I recently had the pleasure of interviewing someone from FIRE (Foundation for Individual Rights in Education). FIRE is a nonpartisan organization with the overall initiative to protect free speech and due process. They aim to help students and professors at the center of censorship or free speech issues. If people are caught up in an incident, FIRE has two different ways to help. First, FIRE has an individual rights program, where they write a letter to the school clearly stating the situation, clarify the applicable the law, and explain the school’s obligation. Alternately FIRE has litigation team, which helps students and professors assert their rights in the courts as needed. Currently, FIRE is helping a tenured professor, Teresa Buchanan, with her federal civil rights lawsuit against the president of Louisiana State University (LSU) and other top administrators for violating her free speech and due process rights by firing her in 2015.
FIRE takes a collaborative approach to fighting for these rights by advocating for reform of speech codes on campus (done with the help of their policy reform team), working with students and reaching out to administrators. FIRE is also a part of legislative initiatives at state and federal levels and works with legislators to better protect student rights. This year, it’s been exciting for them to have so many legislators across the country interested in protecting an essential liberty like freedom speech – protecting the very vitality of our democracy.
FIRE knows, like the rest of us, there have been a lot of high profile incidents on college campuses – but those aren’t the only battles they’re fighting. Although these high profile events in headlines get the general public and legislators interested in the issue, FIRE does so much more work than just dealing with “dis-invitations”. One of the main initiatives at FIRE is giving spotlight ratings – rating colleges’ policies as green light (good) or ones which restrict students speech as red light or yellow light. One policy which is especially concerning to them is “free speech zones;” designating small, out of the way areas as the only places students can express their thoughts and opinions without pre-approval.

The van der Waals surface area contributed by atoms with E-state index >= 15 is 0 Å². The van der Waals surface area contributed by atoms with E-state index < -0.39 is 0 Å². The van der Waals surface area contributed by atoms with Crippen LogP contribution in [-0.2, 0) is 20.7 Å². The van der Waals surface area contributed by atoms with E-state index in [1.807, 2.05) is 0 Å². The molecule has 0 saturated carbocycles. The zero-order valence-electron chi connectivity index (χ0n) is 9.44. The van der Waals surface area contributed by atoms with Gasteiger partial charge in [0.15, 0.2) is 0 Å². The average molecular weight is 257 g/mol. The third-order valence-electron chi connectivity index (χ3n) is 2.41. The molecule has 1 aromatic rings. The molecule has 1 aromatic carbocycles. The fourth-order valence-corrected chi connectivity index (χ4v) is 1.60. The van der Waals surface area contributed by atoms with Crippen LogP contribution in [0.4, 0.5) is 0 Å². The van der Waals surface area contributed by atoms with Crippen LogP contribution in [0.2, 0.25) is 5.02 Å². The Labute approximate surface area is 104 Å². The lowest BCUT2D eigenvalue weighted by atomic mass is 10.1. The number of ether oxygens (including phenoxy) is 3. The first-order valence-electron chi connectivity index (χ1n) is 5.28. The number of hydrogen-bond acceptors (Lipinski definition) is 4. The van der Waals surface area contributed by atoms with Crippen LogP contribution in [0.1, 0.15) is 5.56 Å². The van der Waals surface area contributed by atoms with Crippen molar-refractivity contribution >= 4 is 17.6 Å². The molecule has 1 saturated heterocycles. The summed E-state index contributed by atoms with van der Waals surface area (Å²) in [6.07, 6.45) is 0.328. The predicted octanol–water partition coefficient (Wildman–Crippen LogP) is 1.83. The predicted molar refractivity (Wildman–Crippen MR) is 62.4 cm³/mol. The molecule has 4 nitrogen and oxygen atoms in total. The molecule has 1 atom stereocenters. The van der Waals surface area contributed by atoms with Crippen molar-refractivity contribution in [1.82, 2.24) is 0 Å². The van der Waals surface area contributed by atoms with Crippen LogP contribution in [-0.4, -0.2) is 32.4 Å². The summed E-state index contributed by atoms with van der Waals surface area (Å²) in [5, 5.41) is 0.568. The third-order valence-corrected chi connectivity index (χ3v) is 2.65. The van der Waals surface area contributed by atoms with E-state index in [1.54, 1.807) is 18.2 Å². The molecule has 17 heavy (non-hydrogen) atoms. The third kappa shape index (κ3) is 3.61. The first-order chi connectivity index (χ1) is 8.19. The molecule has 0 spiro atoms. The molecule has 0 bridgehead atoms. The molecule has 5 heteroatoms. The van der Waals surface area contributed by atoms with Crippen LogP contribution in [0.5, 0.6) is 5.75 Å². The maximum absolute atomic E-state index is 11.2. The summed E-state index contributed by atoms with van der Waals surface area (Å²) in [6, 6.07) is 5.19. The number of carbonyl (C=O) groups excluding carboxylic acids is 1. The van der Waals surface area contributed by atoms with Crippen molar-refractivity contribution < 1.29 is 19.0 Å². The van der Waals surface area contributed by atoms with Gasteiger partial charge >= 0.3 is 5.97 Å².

FIRE also tends to give harassment policies red light or yellow light ratings because they are overly broad and tend to prohibit constitutionally protected expression. The actual, legal definition of student-on-student “harassment” given by the Supreme Court is behavior “so severe, pervasive, and objectively offensive, and that so undermines and detracts from the victims’ educational experience, that the victim-students are effectively denied equal access to an institution’s resources and opportunities.” An example of this is if a student of color is in a classroom and a person or group constantly or continually uses racial slurs – “pervasive and objectively offensive” speech that would offend a reasonable person. If the above test is met and the targeted student felt as though they could no longer attend class, the college could take action against the offending student(s) because the speech is no longer protected and is viewed instead as discriminatory conduct.
Another interesting aspect to these stoplight ratings is private vs public schools. The constitution only limits the power of government, thus public schools are bound by the constitution because they are state owned, but private schools are not governmental and therefore not bound by the constitution in the same way. Private schools often make “promises” and are rated based off of their “promises”. To assign spotlight ratings for public schools, FIRE usually uses the student code of conduct, residence hall regulations, student handbook and IT policies as good sources of information for how schools aim regulate student activity. Some private schools make it clear in their promises they have other values they place higher than freedom of expression (for example a religious school) which FIRE assigns “warning school” status and does not give them a spotlight rating. Of the 345 public schools and the 104 private schools they rated last year, 33.9% of public schools and 58.7% of private schools had a red light ratings.